Three Democratic lawmakers have introduced a bill that would formally apologize for the U.S. government’s firing of thousands of gay federal employees during the 1950s-era “Lavender Scare.” During that period, gay and lesbian employees were accused of working with the Soviet Russian Communist Party to compromise the country’s national security.
The Lavender Offense Victim Exoneration (LOVE) Act — introduced by U.S. Reps. Joaquín Castro (D-TX), David Cicilline (D-RI), and Dina Titus (D-NV) — would have Congress issue a formal apology for its role in the witch hunt and mandate investigations into the State Department employees who were fired during its heyday.
The legislation would also create a State Department Advancement Board to help LGBTQ diplomats and their spouses with intra-departmental matters and interactions with foreign countries, The Los Angeles Blade reported.
“The so-called ‘Lavender Scare’ handed power to blackmailers and homophobes, stripped thousands of hard-working Americans of their jobs, and weakened our national security,” Castro said in a statement. “As we celebrate Pride Month, I’m proud to introduce the LOVE Act, which is an important step forward to address the harms of the ‘Lavender Scare’ and protect today’s State Department employees from discrimination.”
Similar legislation was introduced in 2019 and 2020. This newest iteration is unlikely to find the 10 necessary Republican Senate votes required by the chamber’s filibuster rules, especially since mainstream Republicans have increasingly accused LGBTQ people and their allies of supporting pedophilia and child rape.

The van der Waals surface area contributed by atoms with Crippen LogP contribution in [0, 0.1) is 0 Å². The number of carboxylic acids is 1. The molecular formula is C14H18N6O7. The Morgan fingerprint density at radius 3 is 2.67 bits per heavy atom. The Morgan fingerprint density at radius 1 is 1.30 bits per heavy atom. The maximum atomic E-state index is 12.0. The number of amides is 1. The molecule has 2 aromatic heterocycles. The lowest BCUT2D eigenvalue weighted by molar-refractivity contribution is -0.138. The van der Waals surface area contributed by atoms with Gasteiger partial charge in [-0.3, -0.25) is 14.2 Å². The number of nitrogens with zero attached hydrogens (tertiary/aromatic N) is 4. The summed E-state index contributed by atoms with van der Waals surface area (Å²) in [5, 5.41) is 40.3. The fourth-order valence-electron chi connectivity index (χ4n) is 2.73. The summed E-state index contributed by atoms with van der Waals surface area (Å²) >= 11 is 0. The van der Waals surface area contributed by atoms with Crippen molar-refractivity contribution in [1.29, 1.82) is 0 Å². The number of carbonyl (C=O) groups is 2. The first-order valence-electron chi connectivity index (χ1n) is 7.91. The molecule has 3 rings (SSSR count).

The Lavender Scare began in 1947 and continued throughout the 1950s under the belief that homosexual Communist sympathizers had infiltrated top security positions in the U.S. government. Congress and State Department heads authorized the investigations and firings of “sexual perverts” from the government. No evidence ever proved that gay government employees had worked as Russian spies.
While numerous suspected employees resigned before they could be outed and dismissed, an estimated 5,000 government employees lost their jobs under suspicion of homosexuality.
Gay people have continued to be vilified as threats to American society threats and to national security since then.
During the HIV epidemic of the 1980s and ’90s, Republican-led conservative Christians of the so-called “Moral Majority” accused gay people of trying to undermine God and “traditional families.”
Even before “Don’t Ask Don’t Tell” was introduced in 1994, gay and transgender military members were dishonorably discharged from the U.S. military under the belief that their queerness would make them exploitable by foreign governments.